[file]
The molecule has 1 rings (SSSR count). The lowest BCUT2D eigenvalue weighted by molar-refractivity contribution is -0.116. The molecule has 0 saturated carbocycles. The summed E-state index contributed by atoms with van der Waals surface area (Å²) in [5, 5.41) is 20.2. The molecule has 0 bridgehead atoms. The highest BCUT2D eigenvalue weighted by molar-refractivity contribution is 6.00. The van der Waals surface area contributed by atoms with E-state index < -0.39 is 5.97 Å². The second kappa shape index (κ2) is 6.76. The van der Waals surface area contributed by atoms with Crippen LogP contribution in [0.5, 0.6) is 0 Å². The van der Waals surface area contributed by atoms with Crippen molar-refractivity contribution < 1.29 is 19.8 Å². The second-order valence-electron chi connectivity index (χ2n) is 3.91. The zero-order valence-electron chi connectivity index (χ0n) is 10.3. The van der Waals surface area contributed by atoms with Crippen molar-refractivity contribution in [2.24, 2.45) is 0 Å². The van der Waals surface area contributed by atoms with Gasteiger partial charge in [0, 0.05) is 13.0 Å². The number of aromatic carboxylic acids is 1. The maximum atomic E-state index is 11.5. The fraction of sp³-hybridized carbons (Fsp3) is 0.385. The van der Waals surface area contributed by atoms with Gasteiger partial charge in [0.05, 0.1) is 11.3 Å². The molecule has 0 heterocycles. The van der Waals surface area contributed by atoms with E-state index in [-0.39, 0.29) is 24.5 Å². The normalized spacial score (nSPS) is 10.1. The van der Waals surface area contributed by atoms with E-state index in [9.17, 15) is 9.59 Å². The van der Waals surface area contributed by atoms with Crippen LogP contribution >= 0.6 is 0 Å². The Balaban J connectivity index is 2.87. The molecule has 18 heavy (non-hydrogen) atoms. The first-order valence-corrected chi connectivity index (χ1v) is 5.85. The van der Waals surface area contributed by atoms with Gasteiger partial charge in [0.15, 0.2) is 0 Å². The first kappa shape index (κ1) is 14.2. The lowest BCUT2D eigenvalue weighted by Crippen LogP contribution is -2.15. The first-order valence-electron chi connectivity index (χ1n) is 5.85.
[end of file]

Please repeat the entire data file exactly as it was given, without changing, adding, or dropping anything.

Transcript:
The molecule has 1 rings (SSSR count). The lowest BCUT2D eigenvalue weighted by molar-refractivity contribution is -0.116. The molecule has 0 saturated carbocycles. The summed E-state index contributed by atoms with van der Waals surface area (Å²) in [5, 5.41) is 20.2. The molecule has 0 bridgehead atoms. The highest BCUT2D eigenvalue weighted by molar-refractivity contribution is 6.00. The van der Waals surface area contributed by atoms with E-state index < -0.39 is 5.97 Å². The second kappa shape index (κ2) is 6.76. The van der Waals surface area contributed by atoms with Crippen LogP contribution in [0.5, 0.6) is 0 Å². The van der Waals surface area contributed by atoms with Crippen molar-refractivity contribution < 1.29 is 19.8 Å². The second-order valence-electron chi connectivity index (χ2n) is 3.91. The zero-order valence-electron chi connectivity index (χ0n) is 10.3. The van der Waals surface area contributed by atoms with Crippen molar-refractivity contribution in [2.24, 2.45) is 0 Å². The van der Waals surface area contributed by atoms with Gasteiger partial charge in [0, 0.05) is 13.0 Å². The number of aromatic carboxylic acids is 1. The maximum atomic E-state index is 11.5. The fraction of sp³-hybridized carbons (Fsp3) is 0.385. The van der Waals surface area contributed by atoms with Gasteiger partial charge in [0.05, 0.1) is 11.3 Å². The molecule has 0 heterocycles. The van der Waals surface area contributed by atoms with E-state index in [-0.39, 0.29) is 24.5 Å². The normalized spacial score (nSPS) is 10.1. The van der Waals surface area contributed by atoms with E-state index in [9.17, 15) is 9.59 Å². The van der Waals surface area contributed by atoms with Crippen LogP contribution >= 0.6 is 0 Å². The Balaban J connectivity index is 2.87. The molecule has 18 heavy (non-hydrogen) atoms. The first-order valence-corrected chi connectivity index (χ1v) is 5.85. The van der Waals surface area contributed by atoms with Gasteiger partial charge in [0.15, 0.2) is 0 Å². The first kappa shape index (κ1) is 14.2. The lowest BCUT2D eigenvalue weighted by Crippen LogP contribution is -2.15. The first-order valence-electron chi connectivity index (χ1n) is 5.85.